A Man For This Season (New York Times, September 2006)





  • David © DONALD MILNE

    David © DONALD MILNE

  • David © DONALD MILNE

    David © DONALD MILNE

  • David © DONALD MILNE

    David © DONALD MILNE

Published at September 17, 2006

By BEN CRAWFORD. Published: September 17, 2006

Dress down for the stage, dress up for life, offers David Sylvian, the musician, composer and vocalist whose pensive approach to art and life has taken him along many counterintuitive paths. A fashion icon who defined the beautiful boy style of the early 1980s, Sylvian now wants his listeners attention focused solely on his music, while offstage he still indulges his love of beautiful clothes.

Known to have sported a cardigan for live performances (possibly a nod to the early look of the bebop pioneers), Sylvian wears a Prada suit for our brunch interview at Hotel Gansevoort, sunglasses hanging from the breast pocket like a sleek glass-and-metal evolution of the pocket square.

Our fellow diners are not the only ones paying attention to his mode of dress. Sylvians signature buttoned-up-shirt/no-tie look is the mens-wear-worlds dernier cri, adopted by influential designers like Raf Simons, among others. Miuccia Prada also sampled his breakaway style in her fall collection for Miu Miu and used the 1980 song Nightporter, by Sylvians first band, Japan, in the shows soundtrack. The song brought a web of edgy nuances to her Tyrolean-inspired tailoring and is typical of a rich period of transition in Sylvians musical career. The flamboyantly superficial pop star of his youth began to give way to the introspective artist, absorbing the influence of serious art, from the 19th-century composer Erik Satie to contemporary painting, literature and film (not least Liliana Cavanis movie The Night Porter, notorious for its depictions of concentration-camp torture reinvented as sadomasochistic games in a postwar Viennese hotel room).

I ask Sylvian whether he has ever actively worked with fashion designers, joining the creative continuum that today frequently connects the catwalk with the studios of photographers, painters and musicians. His answer is no, because he hates the social aspect of fashion.

Sylvians own creative process is antisocial in the extreme. He has sworn off performing for live audiences. He works solo in the studio, taking on the role of producer and engineer himself, and collaborating with other musicians only by exchanging digital files. Yet for Sylvian, this solitary process feels more authentic than the regimen of songwriting, recording, promoting and touring imposed by large record companies. Free of commercial constraints and alone with his microphones, Sylvian says, It feels like Im singing directly into the ear of the listener.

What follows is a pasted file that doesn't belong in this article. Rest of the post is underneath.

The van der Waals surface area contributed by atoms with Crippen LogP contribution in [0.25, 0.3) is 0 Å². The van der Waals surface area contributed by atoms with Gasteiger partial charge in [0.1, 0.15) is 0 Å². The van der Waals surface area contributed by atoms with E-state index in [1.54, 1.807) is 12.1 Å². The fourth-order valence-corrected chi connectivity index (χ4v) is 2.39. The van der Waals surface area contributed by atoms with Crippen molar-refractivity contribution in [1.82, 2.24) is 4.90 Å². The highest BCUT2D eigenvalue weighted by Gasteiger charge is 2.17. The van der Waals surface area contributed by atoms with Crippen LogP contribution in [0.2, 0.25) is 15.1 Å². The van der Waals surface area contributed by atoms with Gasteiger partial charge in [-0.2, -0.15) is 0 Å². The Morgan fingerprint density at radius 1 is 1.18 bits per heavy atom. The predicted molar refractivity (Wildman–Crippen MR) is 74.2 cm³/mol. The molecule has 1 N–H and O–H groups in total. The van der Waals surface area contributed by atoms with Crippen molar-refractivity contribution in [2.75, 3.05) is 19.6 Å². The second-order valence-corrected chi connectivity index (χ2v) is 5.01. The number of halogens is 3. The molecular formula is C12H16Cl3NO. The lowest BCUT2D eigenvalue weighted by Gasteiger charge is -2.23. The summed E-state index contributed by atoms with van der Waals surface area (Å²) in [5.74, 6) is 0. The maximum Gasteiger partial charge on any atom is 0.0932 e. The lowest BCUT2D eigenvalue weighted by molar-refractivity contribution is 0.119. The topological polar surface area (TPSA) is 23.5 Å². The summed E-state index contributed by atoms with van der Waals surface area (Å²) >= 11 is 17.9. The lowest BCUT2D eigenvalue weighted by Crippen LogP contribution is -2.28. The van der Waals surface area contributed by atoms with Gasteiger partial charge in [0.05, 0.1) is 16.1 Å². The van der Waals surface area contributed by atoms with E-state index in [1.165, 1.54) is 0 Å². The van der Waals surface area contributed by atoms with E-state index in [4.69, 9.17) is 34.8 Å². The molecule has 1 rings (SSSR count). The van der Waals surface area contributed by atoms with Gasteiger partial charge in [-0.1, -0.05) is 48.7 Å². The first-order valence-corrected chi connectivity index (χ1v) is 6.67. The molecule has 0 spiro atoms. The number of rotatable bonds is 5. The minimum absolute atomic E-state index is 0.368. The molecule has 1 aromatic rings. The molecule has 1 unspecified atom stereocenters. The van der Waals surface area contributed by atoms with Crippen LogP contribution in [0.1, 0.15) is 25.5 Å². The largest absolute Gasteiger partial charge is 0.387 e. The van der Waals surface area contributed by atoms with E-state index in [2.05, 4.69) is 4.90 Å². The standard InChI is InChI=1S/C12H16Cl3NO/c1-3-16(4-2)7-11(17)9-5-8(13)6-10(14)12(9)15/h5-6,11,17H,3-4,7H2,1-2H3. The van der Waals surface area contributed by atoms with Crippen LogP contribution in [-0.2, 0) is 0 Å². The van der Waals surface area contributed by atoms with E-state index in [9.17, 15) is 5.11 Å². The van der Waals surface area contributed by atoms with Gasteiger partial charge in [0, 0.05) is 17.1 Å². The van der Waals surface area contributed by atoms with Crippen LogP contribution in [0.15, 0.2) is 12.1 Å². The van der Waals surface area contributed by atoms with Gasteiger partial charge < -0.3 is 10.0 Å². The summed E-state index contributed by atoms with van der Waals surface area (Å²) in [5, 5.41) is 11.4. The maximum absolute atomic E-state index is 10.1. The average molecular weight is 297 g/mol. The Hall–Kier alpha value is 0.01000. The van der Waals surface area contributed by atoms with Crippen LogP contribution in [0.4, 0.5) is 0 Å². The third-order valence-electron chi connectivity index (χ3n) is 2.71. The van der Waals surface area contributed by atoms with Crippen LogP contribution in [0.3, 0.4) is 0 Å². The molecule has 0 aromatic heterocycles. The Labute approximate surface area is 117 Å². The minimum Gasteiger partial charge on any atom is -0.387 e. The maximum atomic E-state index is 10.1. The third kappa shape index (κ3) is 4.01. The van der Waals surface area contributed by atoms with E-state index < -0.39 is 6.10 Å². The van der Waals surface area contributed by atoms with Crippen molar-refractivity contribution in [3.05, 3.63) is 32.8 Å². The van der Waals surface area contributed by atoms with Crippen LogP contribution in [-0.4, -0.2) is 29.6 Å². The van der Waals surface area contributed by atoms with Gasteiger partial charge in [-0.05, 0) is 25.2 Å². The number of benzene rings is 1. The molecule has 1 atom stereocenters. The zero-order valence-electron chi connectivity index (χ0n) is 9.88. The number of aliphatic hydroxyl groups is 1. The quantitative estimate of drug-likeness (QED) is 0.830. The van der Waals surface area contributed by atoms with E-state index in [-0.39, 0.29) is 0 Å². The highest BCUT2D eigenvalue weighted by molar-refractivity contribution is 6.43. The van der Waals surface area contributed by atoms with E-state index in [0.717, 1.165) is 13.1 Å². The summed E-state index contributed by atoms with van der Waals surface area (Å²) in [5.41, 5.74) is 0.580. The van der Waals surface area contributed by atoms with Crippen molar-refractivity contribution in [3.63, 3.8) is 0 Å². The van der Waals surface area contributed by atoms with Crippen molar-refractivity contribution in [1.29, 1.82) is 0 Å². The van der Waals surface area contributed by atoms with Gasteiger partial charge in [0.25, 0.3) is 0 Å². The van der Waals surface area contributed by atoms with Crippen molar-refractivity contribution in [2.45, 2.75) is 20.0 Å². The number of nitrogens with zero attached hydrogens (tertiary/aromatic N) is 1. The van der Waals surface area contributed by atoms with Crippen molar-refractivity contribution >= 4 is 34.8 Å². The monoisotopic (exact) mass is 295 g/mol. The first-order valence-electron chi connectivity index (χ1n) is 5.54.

It has been a long musical journey since Sylvian founded the band Japan as a teenager in London in the 1970s. Initially a glam-rock group inspired by T. Rex and the New York Dolls, it was pure confection. I didnt appear in the work at all, he says. Then, in the early 80s, Japan evolved into the apotheosis of the New Romantic movement, which spawned acts like Duran Duran, Spandau Ballet and Culture Club. Sylvian was the very coiffed, sexually ambivalent poster boy of the genre, voted among the worlds most fanciable stars by the readers of Smash Hits (Britains answer to Tiger Beat magazine).

Sylvian, however, was uncomfortable in the limelight: I loathe photo sessions, he insists. Id happily go the rest of my days without having my picture taken. Not surprisingly, his stint as a pop star proved unsustainable. So, after about eight years of struggling, the band split in 1982, just after its music became the soundtrack du jour, selling vast numbers of records with the release of its album Tin Drum.